# Forces experienced while falling out a window?

• 012983
In summary, the conversation discusses the force experienced by a person who committed suicide by jumping out of a 7 story building. There is a debate on what factors contribute to the force and how to calculate it, with some suggesting using the formula F = ma and others mentioning the need to consider kinetic energy and momentum. There is also discussion on the duration of the impact and how it varies depending on the person's body, the surface they hit, and other factors. Ultimately, it is concluded that there is no definitive answer and that estimations and guesses are the best approach in this situation.

#### 012983

Recently I read an article in the newspaper (yes, someone still reads them) of someone who committed suicide by jumping out a window of a 7 story building. That got me to wondering how much "force" he experienced at the moment of impact. (I don't know if force is the metric I'm looking for, hence the quotation marks.)

Assuming he weighed 100 kg, how much force would he have experienced when he hit the ground? Let's say 7 stories is 70 feet, or 21.336 meters. I know that F = ma, but that just results in 980 N of force. I understand that there are numerous other factors, so let's say he hit his head and that the top had an area of 0.5 ft^2 (0.04645 m^2). Also assume that the impact was near instantaneous, so perhaps the duration of impact was 1 microsecond. I know that there's the issue of linear and rotational motion, but I want to ignore that.

I don't know what other factors would have influenced the "force." Kinetic energy? Momentum? I know it's a weird question, but I've been thinking for it all day and don't know how to approach it.

Fnet = ma
= change in momentum/time of impact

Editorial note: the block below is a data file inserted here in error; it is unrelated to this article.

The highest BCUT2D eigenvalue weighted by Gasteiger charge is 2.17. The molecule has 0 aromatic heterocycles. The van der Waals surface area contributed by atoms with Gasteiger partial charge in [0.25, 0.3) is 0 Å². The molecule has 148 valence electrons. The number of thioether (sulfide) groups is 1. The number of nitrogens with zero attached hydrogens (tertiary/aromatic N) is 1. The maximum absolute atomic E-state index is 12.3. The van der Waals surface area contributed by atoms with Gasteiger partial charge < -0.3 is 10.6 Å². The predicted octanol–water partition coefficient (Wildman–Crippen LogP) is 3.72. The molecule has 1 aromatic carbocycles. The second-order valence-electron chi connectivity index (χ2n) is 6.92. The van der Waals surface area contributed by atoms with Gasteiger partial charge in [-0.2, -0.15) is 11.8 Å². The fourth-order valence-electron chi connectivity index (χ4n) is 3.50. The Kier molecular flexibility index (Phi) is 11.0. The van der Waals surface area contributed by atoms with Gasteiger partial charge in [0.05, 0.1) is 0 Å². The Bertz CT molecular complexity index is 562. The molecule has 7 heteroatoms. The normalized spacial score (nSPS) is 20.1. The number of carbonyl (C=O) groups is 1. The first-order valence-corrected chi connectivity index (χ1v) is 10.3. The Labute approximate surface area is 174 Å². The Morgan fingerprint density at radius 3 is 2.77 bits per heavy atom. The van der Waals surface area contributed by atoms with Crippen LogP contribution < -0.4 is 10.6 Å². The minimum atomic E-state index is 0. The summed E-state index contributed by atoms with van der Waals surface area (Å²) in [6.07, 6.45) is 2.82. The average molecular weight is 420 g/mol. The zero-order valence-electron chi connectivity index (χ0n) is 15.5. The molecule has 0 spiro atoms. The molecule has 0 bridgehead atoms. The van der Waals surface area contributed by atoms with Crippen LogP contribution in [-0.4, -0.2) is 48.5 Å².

and
Fnet(downwards) = weight - force by ground

hence we need to make an estimate for the speed with with he hits floor and an estimae for the time of impact.

I don’t know if any of this helps and ignoring for the moment the size of the head etc., Presuming that the body is falling from rest, its initial KE is zero, when it hits the ground PE = zero (no height hence no PE) . Taking initial PE = final KE. mgh = ½ mv2. The kinetic energy would be equal to 100 Kg x 9.8 x 21.33 = 50 x v2 or 20903.4 = 50 x 418. Therefore velocity = 20.44m/sec and kinetic energy = 20903.4 Joules. Exactly what impact this would have on a body, especially if it hits head first, is anyone’s guess.

Having an estimate for the velocity with which he hits the ground, one can now find the rate of change of momentum given an estimate for the time of impact.

grzz said:
Having an estimate for the velocity with which he hits the ground, one can now find the rate of change of momentum given an estimate for the time of impact.

By time of impact, do you mean duration of impact? Since we're dealing with concrete, I assume that the impact is near instantaneous, right? So t could feasibly be, say, one millisecond?

So since F = ma = p/t, p = ma*t or 980 N * 0.001 s = 0.98 kg*m/s?

I also still don't know what killed him. I hate sucking at physics...

012983 said:
By time of impact, do you mean duration of impact? Since we're dealing with concrete, I assume that the impact is near instantaneous, right? So t could feasibly be, say, one millisecond?

So since F = ma = p/t, p = ma*t or 980 N * 0.001 s = 0.98 kg*m/s?

I also still don't know what killed him. I hate sucking at physics...